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Magnetic fields and cancer

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1 Author(s)
E. L. Carstensen ; Dept. of Electr. Eng., Rochester Univ., NY, USA

The massive body of epidemiological data searching for a relationship between magnetic field exposure and the incidence and development of cancer tells one that the presumably exposed population has essentially the same health characteristics as the population as a whole. Some comfort may be found in the fact that epidemiology has not revealed any large or unusual associations. But, the cost to society for this work has been substantial, and it would be difficult to justify further use of epidemiology in the study of magnetic field bioeffects. These predominantly negative results are not particularly reassuring, however. It simply underscores the obvious fact that epidemiology does not have the power to detect subtle effects, particularly when study groups with clearly different exposure levels cannot be identified, as is the case for magnetic fields. In fact, if there really were effects, the risk ratios would be understated because of the overlaps in true “exposures” in the arbitrarily chosen populations used in the studies. Laboratory studies should provide the sensitivity that is lacking in epidemiology. In addition, laboratory animals can be (and have been) exposed to huge fields for long periods of time. Certainly, some of the suggested positive effects should be followed up, but overall, results from studies of laboratory animals give little encouragement for the hypothesis that magnetic fields affect the development of cancer. It appears one must admit that, at the present time, one has no direct evidence for an association between magnetic fields and cancer. A very substantial, frontal assault on the question has not been fruitful. In the author's opinion, the mast promising approach to the subject is to step back and ask a more fundamental question. Are there any biological effects at all of modest levels of power frequency magnetic fields? There are many reports of biological effects of magnetic fields in vitro. Furthermore, it is possible to devise objective criteria for choosing the most promising of these reports for replication and further evaluation. A clear positive conclusion that magnetic fields of modest magnitudes do have biological effects would not have a direct bearing on the cancer question, but it would provide a starting point for fundamental investigations of the mechanisms of interaction between the fields and cells. Eventually, such studies could provide an intelligent basis for a renewed study of health issues, including the question of cancer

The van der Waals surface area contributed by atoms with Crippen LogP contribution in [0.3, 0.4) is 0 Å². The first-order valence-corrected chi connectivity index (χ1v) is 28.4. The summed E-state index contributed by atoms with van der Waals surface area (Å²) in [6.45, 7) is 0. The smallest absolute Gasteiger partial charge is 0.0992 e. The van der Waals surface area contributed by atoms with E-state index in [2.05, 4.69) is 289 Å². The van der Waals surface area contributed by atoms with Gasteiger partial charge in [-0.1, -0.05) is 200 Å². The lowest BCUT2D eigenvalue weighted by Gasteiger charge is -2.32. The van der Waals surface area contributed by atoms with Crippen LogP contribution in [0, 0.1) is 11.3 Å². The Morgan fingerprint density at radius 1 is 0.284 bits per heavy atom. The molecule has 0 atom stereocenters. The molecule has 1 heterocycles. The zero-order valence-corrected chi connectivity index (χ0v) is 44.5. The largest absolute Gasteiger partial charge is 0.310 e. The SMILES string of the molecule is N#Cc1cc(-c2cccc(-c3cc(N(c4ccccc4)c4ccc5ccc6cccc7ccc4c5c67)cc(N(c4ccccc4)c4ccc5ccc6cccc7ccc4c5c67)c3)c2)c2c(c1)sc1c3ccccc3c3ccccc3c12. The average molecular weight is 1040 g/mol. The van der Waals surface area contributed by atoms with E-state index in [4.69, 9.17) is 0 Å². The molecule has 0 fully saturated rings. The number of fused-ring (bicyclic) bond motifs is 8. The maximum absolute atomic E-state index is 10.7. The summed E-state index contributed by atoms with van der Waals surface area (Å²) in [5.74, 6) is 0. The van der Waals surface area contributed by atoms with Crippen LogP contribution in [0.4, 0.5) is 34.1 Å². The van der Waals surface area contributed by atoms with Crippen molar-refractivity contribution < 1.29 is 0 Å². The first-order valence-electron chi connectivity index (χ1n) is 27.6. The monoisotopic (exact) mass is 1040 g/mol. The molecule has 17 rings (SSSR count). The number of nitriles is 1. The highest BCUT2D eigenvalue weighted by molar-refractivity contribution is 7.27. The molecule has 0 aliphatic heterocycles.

Published in:

IEEE Engineering in Medicine and Biology Magazine  (Volume:14 ,  Issue: 4 )